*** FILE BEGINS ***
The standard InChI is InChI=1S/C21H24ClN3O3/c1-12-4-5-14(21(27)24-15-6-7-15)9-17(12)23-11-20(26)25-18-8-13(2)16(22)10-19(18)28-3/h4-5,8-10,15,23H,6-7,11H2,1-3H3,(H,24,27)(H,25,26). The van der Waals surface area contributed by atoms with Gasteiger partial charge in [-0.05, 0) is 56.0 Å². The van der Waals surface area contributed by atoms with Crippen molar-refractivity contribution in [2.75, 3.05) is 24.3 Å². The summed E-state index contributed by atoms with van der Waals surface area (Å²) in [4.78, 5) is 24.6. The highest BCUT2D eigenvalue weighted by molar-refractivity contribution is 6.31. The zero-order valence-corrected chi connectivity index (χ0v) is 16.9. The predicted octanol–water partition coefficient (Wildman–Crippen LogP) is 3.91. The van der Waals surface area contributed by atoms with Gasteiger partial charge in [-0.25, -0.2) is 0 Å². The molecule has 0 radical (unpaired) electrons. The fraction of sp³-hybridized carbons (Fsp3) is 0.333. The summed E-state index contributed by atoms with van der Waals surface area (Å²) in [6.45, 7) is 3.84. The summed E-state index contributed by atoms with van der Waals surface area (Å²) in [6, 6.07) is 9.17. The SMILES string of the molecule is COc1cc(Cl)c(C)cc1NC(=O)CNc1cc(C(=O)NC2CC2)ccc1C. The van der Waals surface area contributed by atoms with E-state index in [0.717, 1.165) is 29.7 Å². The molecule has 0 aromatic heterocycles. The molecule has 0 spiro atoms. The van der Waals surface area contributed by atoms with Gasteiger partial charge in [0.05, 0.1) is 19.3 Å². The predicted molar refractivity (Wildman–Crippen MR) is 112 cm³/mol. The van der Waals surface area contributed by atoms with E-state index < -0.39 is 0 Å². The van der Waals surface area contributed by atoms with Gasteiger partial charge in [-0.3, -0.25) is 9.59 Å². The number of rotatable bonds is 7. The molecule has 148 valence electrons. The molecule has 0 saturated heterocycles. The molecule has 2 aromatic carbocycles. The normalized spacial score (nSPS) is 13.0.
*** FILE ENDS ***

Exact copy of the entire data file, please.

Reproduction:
The standard InChI is InChI=1S/C21H24ClN3O3/c1-12-4-5-14(21(27)24-15-6-7-15)9-17(12)23-11-20(26)25-18-8-13(2)16(22)10-19(18)28-3/h4-5,8-10,15,23H,6-7,11H2,1-3H3,(H,24,27)(H,25,26). The van der Waals surface area contributed by atoms with Gasteiger partial charge in [-0.05, 0) is 56.0 Å². The van der Waals surface area contributed by atoms with Crippen molar-refractivity contribution in [2.75, 3.05) is 24.3 Å². The summed E-state index contributed by atoms with van der Waals surface area (Å²) in [4.78, 5) is 24.6. The highest BCUT2D eigenvalue weighted by molar-refractivity contribution is 6.31. The zero-order valence-corrected chi connectivity index (χ0v) is 16.9. The predicted octanol–water partition coefficient (Wildman–Crippen LogP) is 3.91. The van der Waals surface area contributed by atoms with Gasteiger partial charge in [-0.25, -0.2) is 0 Å². The molecule has 0 radical (unpaired) electrons. The fraction of sp³-hybridized carbons (Fsp3) is 0.333. The summed E-state index contributed by atoms with van der Waals surface area (Å²) in [6.45, 7) is 3.84. The summed E-state index contributed by atoms with van der Waals surface area (Å²) in [6, 6.07) is 9.17. The SMILES string of the molecule is COc1cc(Cl)c(C)cc1NC(=O)CNc1cc(C(=O)NC2CC2)ccc1C. The van der Waals surface area contributed by atoms with E-state index in [0.717, 1.165) is 29.7 Å². The molecule has 0 aromatic heterocycles. The molecule has 0 spiro atoms. The van der Waals surface area contributed by atoms with Gasteiger partial charge in [0.05, 0.1) is 19.3 Å². The predicted molar refractivity (Wildman–Crippen MR) is 112 cm³/mol. The van der Waals surface area contributed by atoms with E-state index < -0.39 is 0 Å². The van der Waals surface area contributed by atoms with Gasteiger partial charge in [-0.3, -0.25) is 9.59 Å². The number of rotatable bonds is 7. The molecule has 148 valence electrons. The molecule has 0 saturated heterocycles. The molecule has 2 aromatic carbocycles. The normalized spacial score (nSPS) is 13.0.